Limbic changes identified by imaging in bipolar patients.

Department of Psychiatry, University of North Carolina Center of Excellence for Research and Treatment of Bipolar Disorders, University of North Carolina School of Medicine, Chapel Hill, NC 27599-7160, USA.
Current Psychiatry Reports (Impact Factor: 3.05). 12/2009; 10(6):505-9. DOI: 10.1007/s11920-008-0080-8
Source: PubMed

ABSTRACT The hippocampus and amygdala are key limbic regions for memory formation and emotion modulation that are potentially involved in the cognitive and affective symptoms of bipolar disorder. Here we discuss the most consistent MRI literature in bipolar disorder, focusing on the role of the hippocampus and amygdala. In child and adolescent patients, a unique pattern of abnormalities has begun to emerge, with volume deficits in the hippocampus and amygdala already detectable early in the illness course. In adults, it is unclear whether hippocampal volumes are abnormal, whereas the amygdala is reported to be larger and hyperactive to external emotional stimuli. However, available findings are often conflicting, and most studies suffer from limitations. Future longitudinal magnetic resonance studies should focus on juvenile patients; first-episode, drug-free patients; and unaffected family members. Jointly with genetic, postmortem, and neuropsychological studies, these studies will be extremely valuable in separating state from trait brain abnormalities and further characterizing the pathophysiology of bipolar disorder.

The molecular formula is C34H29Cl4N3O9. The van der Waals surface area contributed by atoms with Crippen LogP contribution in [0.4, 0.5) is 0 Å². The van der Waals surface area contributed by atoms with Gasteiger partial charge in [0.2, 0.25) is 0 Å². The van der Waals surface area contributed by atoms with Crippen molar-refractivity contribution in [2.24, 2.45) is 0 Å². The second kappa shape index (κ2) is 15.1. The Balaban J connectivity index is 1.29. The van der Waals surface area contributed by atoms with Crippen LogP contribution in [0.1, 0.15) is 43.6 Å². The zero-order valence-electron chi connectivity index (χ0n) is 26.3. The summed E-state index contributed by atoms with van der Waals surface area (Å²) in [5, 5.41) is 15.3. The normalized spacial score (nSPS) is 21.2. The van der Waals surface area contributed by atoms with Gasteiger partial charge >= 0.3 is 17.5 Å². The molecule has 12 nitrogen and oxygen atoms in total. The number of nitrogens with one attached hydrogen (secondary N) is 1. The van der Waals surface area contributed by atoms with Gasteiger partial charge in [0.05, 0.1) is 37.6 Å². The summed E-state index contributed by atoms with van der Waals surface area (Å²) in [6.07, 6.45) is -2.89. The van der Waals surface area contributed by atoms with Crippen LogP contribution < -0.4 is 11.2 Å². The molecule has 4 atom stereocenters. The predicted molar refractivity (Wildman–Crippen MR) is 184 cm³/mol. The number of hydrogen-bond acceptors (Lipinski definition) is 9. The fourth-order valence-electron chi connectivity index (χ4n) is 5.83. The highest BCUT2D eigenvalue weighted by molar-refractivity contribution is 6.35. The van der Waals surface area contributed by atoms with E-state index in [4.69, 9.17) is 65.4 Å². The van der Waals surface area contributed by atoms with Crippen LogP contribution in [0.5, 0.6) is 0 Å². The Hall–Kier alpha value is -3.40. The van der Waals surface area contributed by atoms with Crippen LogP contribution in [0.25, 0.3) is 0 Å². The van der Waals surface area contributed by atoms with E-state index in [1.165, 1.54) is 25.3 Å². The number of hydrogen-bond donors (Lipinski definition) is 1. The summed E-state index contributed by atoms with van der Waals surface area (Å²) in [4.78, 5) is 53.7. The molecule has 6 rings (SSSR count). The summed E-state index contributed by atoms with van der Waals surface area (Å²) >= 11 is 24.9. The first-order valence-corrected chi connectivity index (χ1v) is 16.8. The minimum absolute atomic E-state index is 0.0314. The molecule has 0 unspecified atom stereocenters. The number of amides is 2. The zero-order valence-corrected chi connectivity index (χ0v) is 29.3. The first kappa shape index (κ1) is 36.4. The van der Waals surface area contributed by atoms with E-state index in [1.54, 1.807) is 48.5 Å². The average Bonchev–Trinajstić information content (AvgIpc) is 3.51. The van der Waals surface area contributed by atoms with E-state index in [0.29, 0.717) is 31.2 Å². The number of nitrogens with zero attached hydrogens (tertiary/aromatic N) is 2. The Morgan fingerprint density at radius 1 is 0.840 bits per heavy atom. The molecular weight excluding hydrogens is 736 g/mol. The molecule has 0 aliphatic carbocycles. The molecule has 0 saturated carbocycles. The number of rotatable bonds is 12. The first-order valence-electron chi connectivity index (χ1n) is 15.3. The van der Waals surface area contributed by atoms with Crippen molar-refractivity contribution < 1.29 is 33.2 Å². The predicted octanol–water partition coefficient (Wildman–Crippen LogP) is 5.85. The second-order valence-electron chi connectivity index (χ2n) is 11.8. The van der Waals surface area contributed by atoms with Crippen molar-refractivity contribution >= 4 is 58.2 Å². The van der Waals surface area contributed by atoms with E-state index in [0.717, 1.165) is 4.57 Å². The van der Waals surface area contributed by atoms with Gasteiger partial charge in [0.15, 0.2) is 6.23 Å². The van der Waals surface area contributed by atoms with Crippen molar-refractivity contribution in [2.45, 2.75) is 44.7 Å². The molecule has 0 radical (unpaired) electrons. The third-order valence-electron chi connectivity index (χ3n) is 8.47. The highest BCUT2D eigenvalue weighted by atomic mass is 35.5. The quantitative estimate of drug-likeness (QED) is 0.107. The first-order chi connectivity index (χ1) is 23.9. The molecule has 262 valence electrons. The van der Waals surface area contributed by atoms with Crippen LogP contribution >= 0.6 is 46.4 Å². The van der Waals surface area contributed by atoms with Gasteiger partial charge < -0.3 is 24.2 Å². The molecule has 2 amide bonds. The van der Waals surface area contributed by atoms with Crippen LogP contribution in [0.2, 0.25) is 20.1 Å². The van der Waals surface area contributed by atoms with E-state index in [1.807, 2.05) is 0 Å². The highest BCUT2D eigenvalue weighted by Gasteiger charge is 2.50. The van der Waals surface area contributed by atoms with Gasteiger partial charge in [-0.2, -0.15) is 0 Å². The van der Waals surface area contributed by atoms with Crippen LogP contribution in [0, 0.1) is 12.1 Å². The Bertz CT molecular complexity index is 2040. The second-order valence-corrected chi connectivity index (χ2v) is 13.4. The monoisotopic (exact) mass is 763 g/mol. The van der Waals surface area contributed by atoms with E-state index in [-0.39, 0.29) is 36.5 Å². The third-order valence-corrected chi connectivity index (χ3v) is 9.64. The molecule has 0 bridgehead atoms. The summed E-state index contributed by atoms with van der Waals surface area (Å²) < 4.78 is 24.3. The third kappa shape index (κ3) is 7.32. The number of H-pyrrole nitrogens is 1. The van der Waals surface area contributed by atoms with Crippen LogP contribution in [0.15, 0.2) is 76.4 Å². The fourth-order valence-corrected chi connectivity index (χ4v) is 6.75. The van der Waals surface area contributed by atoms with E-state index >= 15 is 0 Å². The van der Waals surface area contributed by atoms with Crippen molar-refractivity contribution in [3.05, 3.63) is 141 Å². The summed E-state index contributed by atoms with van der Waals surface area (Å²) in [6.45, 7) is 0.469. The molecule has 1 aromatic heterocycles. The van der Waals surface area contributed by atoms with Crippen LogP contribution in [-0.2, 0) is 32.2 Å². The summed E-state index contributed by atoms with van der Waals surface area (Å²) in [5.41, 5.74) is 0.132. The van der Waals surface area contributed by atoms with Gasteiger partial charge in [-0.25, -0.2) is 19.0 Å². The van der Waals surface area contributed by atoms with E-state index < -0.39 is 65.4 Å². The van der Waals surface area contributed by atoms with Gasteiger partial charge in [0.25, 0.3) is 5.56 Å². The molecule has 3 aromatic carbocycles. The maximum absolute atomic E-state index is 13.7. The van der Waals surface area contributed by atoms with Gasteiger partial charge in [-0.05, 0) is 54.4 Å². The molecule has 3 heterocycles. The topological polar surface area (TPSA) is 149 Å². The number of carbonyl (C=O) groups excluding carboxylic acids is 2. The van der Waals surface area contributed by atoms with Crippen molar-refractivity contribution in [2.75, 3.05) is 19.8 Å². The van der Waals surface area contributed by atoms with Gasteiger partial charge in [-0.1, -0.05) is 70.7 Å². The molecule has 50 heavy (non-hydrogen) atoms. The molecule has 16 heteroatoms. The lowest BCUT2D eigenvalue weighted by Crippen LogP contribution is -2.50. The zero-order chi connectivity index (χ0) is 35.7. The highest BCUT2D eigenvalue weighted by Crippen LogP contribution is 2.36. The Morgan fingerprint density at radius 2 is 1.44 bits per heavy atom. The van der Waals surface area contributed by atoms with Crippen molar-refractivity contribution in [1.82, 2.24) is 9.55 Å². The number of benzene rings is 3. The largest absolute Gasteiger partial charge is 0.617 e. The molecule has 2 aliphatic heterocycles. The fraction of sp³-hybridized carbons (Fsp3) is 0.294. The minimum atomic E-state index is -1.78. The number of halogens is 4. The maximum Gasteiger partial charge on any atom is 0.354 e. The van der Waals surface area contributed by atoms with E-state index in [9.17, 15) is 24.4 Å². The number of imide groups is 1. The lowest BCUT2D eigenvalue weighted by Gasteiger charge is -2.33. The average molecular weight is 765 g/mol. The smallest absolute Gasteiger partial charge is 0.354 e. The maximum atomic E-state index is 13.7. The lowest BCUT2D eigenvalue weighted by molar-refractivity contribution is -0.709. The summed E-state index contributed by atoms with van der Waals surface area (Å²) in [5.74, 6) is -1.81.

Available from: Paolo Brambilla, Dec 08, 2014
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